debian-sys-maint required permissions
Other answers have sufficiently addressed everything except the minimum set of permissions that are required for the debian-sys-maint user. Many of the answers here are simply wrong in that respect, and in fact dangerous. Do not reduce debian-sys-maint privileges (including the grant option) without reading and understanding below:
The Debian maintainer did not give all privileges to the user capriciously. Here is what is required, where and why. Some of these privileges are supersets of others, but I will list them independently in case you want to customize things and remove the requirement for them:
- shutdown and reload, required unsurprising enough, for shutting down or doing a database, done by /etc/init.d/mysql
- select on mysql.user, required for sanity checks done when the database is started, ensuring that there is a root user. Done each startup by /etc/mysql/debian-start (called by /etc/init.d/mysql) with the actual code in the function check_root_accounts in the file /usr/share/mysql/debian-start.inc.sh
- select on information_schema.tables, global select, required for checking for crashed tables. Done each startup by /etc/mysql/debian-start (called by /etc/init.d/mysql) with the actual code in the function check_for_crashed_tables in the file /usr/share/mysql/debian-start.inc.sh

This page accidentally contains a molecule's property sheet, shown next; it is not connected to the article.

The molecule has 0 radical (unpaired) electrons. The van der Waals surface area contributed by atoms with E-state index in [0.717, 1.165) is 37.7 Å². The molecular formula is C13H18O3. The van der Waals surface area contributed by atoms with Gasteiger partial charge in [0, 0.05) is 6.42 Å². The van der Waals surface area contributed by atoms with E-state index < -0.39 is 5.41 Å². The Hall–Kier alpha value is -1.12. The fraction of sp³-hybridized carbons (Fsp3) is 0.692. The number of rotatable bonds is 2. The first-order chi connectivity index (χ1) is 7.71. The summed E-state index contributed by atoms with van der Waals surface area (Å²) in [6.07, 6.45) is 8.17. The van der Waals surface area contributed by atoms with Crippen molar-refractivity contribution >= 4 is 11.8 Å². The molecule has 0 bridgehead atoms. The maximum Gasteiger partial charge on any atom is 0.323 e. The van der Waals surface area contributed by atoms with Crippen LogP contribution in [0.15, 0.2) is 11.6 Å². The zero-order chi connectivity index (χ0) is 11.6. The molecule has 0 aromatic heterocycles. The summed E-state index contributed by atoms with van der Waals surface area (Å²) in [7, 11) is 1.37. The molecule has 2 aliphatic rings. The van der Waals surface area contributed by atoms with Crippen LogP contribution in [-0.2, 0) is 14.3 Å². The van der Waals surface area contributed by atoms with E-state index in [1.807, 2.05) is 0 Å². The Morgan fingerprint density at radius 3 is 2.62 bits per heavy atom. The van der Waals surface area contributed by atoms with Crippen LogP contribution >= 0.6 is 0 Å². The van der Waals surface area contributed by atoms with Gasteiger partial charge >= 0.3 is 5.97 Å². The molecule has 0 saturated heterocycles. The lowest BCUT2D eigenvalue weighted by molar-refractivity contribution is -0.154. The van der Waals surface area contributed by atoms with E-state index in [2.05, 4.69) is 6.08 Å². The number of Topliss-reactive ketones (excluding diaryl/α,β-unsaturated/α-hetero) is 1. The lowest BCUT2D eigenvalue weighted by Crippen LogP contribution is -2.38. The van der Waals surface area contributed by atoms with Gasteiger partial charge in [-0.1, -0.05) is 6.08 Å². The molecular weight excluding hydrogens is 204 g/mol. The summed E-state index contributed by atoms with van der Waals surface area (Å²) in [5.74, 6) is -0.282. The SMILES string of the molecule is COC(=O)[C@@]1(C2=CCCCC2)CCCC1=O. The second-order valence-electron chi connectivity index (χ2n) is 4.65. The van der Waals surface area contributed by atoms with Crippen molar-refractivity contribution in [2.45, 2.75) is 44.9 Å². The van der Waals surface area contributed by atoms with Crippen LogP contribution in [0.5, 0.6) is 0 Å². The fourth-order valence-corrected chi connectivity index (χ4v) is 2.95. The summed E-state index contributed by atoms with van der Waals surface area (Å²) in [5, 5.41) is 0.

- global all privileges, required for upgrading tables if/when a new version of MySQL is installed through an update or Debian upgrade. Done each startup by /etc/mysql/debian-start (called by /etc/init.d/mysql) with the actual code in the function upgrade_system_tables_if_necessary in the file /usr/share/mysql/debian-start.inc.sh - actually calls the MySQL binary mysql_upgrade - do not be fooled by the function name (upgrade_system_tables_if_necessary), this can potentially touch all tables - see below
The last one is, of course, the major requirement for privileges. The man page for mysql_upgrade states that:
mysql_upgrade examines all tables in all databases for
incompatibilities with the current version of MySQL Server.
mysql_upgrade also upgrades the system tables so that you can take
advantage of new privileges or capabilities that might have been
If mysql_upgrade finds that a table has a possible incompatibility, it
performs a table check and, if problems are found, attempts a table
If you decide to cut down on the privileges that debian-sys-maint has, then make sure you are prepared to manually handle any future debian security updates and/or upgrades that touch MySQL. If you perform an update on the MySQL packages with a reduced debian-sys-maint privilege, and if mysql_upgrade cannot complete as a result, it may leave your database in an undefined (read broken) state. Reducing privileges may not have any apparent day-to-day issues until an update comes along, so do not go by the fact that you have already reduced privileges with no harmful effects as a basis for thinking it is safe.